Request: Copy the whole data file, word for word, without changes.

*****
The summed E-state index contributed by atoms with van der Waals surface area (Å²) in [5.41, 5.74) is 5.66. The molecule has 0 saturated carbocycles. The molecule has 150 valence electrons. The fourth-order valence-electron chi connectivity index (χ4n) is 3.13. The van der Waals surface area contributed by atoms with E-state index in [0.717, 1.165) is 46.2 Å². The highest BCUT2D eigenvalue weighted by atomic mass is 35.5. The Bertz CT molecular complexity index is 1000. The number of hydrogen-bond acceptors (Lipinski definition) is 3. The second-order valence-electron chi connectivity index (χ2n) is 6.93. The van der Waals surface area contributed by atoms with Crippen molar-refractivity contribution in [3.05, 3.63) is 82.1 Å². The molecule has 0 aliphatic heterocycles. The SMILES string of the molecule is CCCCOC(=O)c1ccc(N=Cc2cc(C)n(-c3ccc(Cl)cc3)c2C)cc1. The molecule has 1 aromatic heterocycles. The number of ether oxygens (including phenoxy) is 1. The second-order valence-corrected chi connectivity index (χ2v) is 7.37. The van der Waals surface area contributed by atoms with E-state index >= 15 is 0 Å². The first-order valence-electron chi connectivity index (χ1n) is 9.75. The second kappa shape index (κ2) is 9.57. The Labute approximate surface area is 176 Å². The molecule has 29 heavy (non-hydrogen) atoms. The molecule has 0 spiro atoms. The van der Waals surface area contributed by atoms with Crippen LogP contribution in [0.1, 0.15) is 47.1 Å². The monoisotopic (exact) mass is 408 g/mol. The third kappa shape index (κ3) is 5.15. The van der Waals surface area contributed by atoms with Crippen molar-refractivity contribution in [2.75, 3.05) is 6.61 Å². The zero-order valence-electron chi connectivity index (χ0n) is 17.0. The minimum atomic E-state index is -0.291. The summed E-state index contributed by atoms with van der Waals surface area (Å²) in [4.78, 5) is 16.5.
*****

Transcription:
The summed E-state index contributed by atoms with van der Waals surface area (Å²) in [5.41, 5.74) is 5.66. The molecule has 0 saturated carbocycles. The molecule has 150 valence electrons. The fourth-order valence-electron chi connectivity index (χ4n) is 3.13. The van der Waals surface area contributed by atoms with E-state index in [0.717, 1.165) is 46.2 Å². The highest BCUT2D eigenvalue weighted by atomic mass is 35.5. The Bertz CT molecular complexity index is 1000. The number of hydrogen-bond acceptors (Lipinski definition) is 3. The second-order valence-electron chi connectivity index (χ2n) is 6.93. The van der Waals surface area contributed by atoms with Crippen molar-refractivity contribution in [3.05, 3.63) is 82.1 Å². The molecule has 0 aliphatic heterocycles. The SMILES string of the molecule is CCCCOC(=O)c1ccc(N=Cc2cc(C)n(-c3ccc(Cl)cc3)c2C)cc1. The molecule has 1 aromatic heterocycles. The number of ether oxygens (including phenoxy) is 1. The second-order valence-corrected chi connectivity index (χ2v) is 7.37. The van der Waals surface area contributed by atoms with E-state index >= 15 is 0 Å². The first-order valence-electron chi connectivity index (χ1n) is 9.75. The second kappa shape index (κ2) is 9.57. The Labute approximate surface area is 176 Å². The molecule has 29 heavy (non-hydrogen) atoms. The molecule has 0 spiro atoms. The van der Waals surface area contributed by atoms with Crippen LogP contribution in [0.1, 0.15) is 47.1 Å². The monoisotopic (exact) mass is 408 g/mol. The third kappa shape index (κ3) is 5.15. The van der Waals surface area contributed by atoms with Crippen molar-refractivity contribution in [2.75, 3.05) is 6.61 Å². The zero-order valence-electron chi connectivity index (χ0n) is 17.0. The minimum atomic E-state index is -0.291. The summed E-state index contributed by atoms with van der Waals surface area (Å²) in [4.78, 5) is 16.5.